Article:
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Customer Review

43 of 47 people found the following review helpful
5.0 out of 5 stars The Truth at last??, 20 Oct. 2009
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This review is from: Richard III and the Murder in the Tower (Hardcover)
Whilst I am a Ricardian at heart and can argue his "innocence" as regards the Princes in the tower.....(Henry VII and his role in their disappearance has not been inspected closely enough in my view) ...his murder of William Lord Hastings has left a bad taste in the mouth and difficult to explain. The Woodville plot and role of Jane Shore as some kind of go between just doesn`t ring true, and the report from More about Richard`s withered arm and sorcery belongs in childrens fiction.
Until now..... Mr Hancock has provided a well reasoned argument for Hastings despatch and Richards behaviour, based on the loyalty vs betrayal in the latters mind that fateful morning, and why his mood changed so dramatically.
The role of Catesby and his family connection to Eleanor Butler is appealing and his execution post Bosworth endorses the view. Maybe some day documentation from the pre-contract may emerge.....until then this explanation is the most convincing.
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Showing 1-4 of 4 posts in this discussion
Initial post: 5 Nov 2010, 16:14:43 GMT
Dear Rooster

I didn't really enjoy history at school. Now being middle-aged, for want of a better label, I find it informing and intriguing. I read (quite by accident) Josephine Tey's "The Daughter of Time" which deals in a pseudo-detective way with what I think are genuinely researched facts surrounding this subject. It got me thoroughly hooked and I hope you have read it or will do so. A novel. Not earthshattering but well-written and easy to read. Made me think...!

In reply to an earlier post on 16 Dec 2010, 15:02:34 GMT
D. Hay says:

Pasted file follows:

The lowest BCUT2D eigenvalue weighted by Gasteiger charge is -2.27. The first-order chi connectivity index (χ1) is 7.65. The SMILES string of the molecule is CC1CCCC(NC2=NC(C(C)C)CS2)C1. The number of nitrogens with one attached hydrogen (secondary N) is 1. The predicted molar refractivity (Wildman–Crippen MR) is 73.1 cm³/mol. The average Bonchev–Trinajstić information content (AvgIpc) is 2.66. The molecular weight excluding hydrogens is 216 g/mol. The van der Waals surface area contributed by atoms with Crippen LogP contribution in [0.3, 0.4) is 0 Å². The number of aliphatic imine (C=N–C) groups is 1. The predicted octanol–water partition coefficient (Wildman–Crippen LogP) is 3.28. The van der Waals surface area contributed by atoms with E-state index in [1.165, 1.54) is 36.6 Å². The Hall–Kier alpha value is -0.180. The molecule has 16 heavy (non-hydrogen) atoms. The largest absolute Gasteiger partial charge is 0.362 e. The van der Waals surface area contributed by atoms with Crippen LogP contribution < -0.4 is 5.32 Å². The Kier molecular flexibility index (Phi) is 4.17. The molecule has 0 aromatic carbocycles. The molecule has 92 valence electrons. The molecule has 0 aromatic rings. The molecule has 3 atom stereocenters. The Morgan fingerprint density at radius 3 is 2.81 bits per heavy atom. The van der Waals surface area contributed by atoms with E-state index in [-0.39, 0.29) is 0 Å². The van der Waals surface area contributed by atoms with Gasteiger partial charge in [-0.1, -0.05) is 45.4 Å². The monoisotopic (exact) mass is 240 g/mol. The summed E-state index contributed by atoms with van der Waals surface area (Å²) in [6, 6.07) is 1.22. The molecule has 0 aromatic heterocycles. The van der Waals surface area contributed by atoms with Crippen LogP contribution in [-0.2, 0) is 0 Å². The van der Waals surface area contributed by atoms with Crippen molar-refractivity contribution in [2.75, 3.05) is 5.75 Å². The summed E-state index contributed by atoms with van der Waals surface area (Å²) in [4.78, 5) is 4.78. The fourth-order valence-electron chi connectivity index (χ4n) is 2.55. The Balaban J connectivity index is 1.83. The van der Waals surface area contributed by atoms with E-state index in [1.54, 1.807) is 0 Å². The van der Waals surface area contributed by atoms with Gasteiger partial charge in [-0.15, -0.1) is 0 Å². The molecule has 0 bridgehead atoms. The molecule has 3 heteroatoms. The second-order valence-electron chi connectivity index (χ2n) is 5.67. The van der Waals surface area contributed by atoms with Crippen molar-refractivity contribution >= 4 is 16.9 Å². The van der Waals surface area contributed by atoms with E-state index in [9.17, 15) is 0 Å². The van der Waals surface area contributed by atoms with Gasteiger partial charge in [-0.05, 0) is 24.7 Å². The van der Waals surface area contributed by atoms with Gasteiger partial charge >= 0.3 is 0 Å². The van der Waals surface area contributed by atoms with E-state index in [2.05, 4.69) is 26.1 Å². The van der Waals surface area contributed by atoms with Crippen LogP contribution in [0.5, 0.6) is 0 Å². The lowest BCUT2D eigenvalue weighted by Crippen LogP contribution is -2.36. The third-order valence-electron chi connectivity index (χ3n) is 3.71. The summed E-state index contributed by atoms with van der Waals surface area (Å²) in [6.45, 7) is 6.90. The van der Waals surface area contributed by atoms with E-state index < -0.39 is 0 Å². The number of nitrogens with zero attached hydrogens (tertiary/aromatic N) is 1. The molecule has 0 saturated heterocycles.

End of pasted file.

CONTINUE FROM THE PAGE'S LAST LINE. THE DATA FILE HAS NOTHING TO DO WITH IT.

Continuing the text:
many thanks,

I have read Tey`s book and thoroughly enjoyed it, a bit like Holmes and Watson but very thought provoking.
Can I suggest Bertram Fields book, "Royal Blood" which is a barristers view of events played out as some retrospective trial based on material written at the time and what the motivation of the author was. I especially liked his venture into fantasy in the last chapter and what may have happened if Richard had not taken the thrown in the Summer of 1483.
Unfortunately the "Tudor" view has more "text" still, and we can never know the truth which is far from clear. Shakespeare`s writings may be a triumph for literature but a tragedy for history.

Rooster

In reply to an earlier post on 7 Dec 2013, 00:02:11 GMT
I much appreciate Peter Hancock's new approach to the murder of Hastings, and since to my mind he has pinpointed the right person in Catesby, what a pity he didn't go on and note his connection to and with Margaret Beaufort, the real moving force behind the Tudor victory.

In reply to an earlier post on 5 Feb 2016, 03:22:11 GMT
Banditqueen says:
I enjoyed the book Daughter of Tey but really believe that it is over hyped. It is a novel not a history book. Yes the late author researched her stuff but it is not the end of the debate but the beginning. Solid research of the sources and interpretation by historians, that is what I would read.
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